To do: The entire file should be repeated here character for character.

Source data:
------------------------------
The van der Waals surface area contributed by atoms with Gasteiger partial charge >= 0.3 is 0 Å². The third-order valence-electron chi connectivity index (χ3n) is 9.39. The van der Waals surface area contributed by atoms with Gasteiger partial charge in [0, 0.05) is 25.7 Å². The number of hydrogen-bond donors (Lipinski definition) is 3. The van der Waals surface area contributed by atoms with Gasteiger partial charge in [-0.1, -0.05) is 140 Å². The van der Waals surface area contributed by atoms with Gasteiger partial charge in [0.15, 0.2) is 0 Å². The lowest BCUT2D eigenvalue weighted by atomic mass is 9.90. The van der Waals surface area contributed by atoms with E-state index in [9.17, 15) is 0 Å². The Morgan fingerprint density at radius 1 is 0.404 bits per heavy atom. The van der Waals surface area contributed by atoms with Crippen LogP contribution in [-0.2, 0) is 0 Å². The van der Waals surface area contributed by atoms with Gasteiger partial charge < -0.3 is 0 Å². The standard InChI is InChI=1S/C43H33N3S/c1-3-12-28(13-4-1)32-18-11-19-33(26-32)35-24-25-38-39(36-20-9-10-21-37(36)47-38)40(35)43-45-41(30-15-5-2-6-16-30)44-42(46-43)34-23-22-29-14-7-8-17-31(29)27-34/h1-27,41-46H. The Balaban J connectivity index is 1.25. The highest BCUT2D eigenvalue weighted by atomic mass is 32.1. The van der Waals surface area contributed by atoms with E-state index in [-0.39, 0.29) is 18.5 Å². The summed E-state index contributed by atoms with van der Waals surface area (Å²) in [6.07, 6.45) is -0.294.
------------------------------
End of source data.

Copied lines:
The van der Waals surface area contributed by atoms with Gasteiger partial charge >= 0.3 is 0 Å². The third-order valence-electron chi connectivity index (χ3n) is 9.39. The van der Waals surface area contributed by atoms with Gasteiger partial charge in [0, 0.05) is 25.7 Å². The number of hydrogen-bond donors (Lipinski definition) is 3. The van der Waals surface area contributed by atoms with Gasteiger partial charge in [-0.1, -0.05) is 140 Å². The van der Waals surface area contributed by atoms with Gasteiger partial charge in [0.15, 0.2) is 0 Å². The lowest BCUT2D eigenvalue weighted by atomic mass is 9.90. The van der Waals surface area contributed by atoms with E-state index in [9.17, 15) is 0 Å². The Morgan fingerprint density at radius 1 is 0.404 bits per heavy atom. The van der Waals surface area contributed by atoms with Crippen LogP contribution in [-0.2, 0) is 0 Å². The van der Waals surface area contributed by atoms with Gasteiger partial charge < -0.3 is 0 Å². The standard InChI is InChI=1S/C43H33N3S/c1-3-12-28(13-4-1)32-18-11-19-33(26-32)35-24-25-38-39(36-20-9-10-21-37(36)47-38)40(35)43-45-41(30-15-5-2-6-16-30)44-42(46-43)34-23-22-29-14-7-8-17-31(29)27-34/h1-27,41-46H. The Balaban J connectivity index is 1.25. The highest BCUT2D eigenvalue weighted by atomic mass is 32.1. The van der Waals surface area contributed by atoms with E-state index in [-0.39, 0.29) is 18.5 Å². The summed E-state index contributed by atoms with van der Waals surface area (Å²) in [6.07, 6.45) is -0.294.